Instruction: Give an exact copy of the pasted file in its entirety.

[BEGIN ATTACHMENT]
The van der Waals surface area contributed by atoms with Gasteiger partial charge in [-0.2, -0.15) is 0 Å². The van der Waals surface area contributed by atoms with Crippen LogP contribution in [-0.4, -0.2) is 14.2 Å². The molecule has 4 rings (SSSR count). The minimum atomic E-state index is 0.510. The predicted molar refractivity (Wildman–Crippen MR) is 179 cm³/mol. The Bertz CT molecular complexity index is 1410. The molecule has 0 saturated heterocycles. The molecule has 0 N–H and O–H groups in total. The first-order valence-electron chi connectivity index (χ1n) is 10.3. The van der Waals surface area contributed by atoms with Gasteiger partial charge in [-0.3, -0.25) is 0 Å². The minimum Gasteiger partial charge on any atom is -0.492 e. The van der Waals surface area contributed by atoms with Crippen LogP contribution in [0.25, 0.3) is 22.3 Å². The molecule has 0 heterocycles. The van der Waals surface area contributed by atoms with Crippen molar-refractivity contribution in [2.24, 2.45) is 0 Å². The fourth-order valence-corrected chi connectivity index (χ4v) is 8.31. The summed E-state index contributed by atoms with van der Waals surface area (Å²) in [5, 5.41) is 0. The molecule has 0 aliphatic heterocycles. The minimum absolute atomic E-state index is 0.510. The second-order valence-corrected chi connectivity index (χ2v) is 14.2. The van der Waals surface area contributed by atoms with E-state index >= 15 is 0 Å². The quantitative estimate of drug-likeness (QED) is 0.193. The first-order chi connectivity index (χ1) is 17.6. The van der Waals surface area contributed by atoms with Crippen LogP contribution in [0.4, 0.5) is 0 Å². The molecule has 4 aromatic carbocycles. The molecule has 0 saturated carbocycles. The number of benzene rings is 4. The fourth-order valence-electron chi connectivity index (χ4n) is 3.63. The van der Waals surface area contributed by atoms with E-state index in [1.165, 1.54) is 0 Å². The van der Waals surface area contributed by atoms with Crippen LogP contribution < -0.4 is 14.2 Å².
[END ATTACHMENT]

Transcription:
The van der Waals surface area contributed by atoms with Gasteiger partial charge in [-0.2, -0.15) is 0 Å². The van der Waals surface area contributed by atoms with Crippen LogP contribution in [-0.4, -0.2) is 14.2 Å². The molecule has 4 rings (SSSR count). The minimum atomic E-state index is 0.510. The predicted molar refractivity (Wildman–Crippen MR) is 179 cm³/mol. The Bertz CT molecular complexity index is 1410. The molecule has 0 saturated heterocycles. The molecule has 0 N–H and O–H groups in total. The first-order valence-electron chi connectivity index (χ1n) is 10.3. The van der Waals surface area contributed by atoms with Gasteiger partial charge in [-0.3, -0.25) is 0 Å². The minimum Gasteiger partial charge on any atom is -0.492 e. The van der Waals surface area contributed by atoms with Crippen LogP contribution in [0.25, 0.3) is 22.3 Å². The molecule has 0 heterocycles. The van der Waals surface area contributed by atoms with Crippen molar-refractivity contribution in [2.24, 2.45) is 0 Å². The fourth-order valence-corrected chi connectivity index (χ4v) is 8.31. The summed E-state index contributed by atoms with van der Waals surface area (Å²) in [5, 5.41) is 0. The molecule has 0 aliphatic heterocycles. The minimum absolute atomic E-state index is 0.510. The second-order valence-corrected chi connectivity index (χ2v) is 14.2. The van der Waals surface area contributed by atoms with E-state index >= 15 is 0 Å². The quantitative estimate of drug-likeness (QED) is 0.193. The first-order chi connectivity index (χ1) is 17.6. The van der Waals surface area contributed by atoms with Crippen LogP contribution in [0.4, 0.5) is 0 Å². The molecule has 4 aromatic carbocycles. The molecule has 0 saturated carbocycles. The number of benzene rings is 4. The fourth-order valence-electron chi connectivity index (χ4n) is 3.63. The van der Waals surface area contributed by atoms with E-state index in [1.165, 1.54) is 0 Å². The van der Waals surface area contributed by atoms with Crippen LogP contribution < -0.4 is 14.2 Å².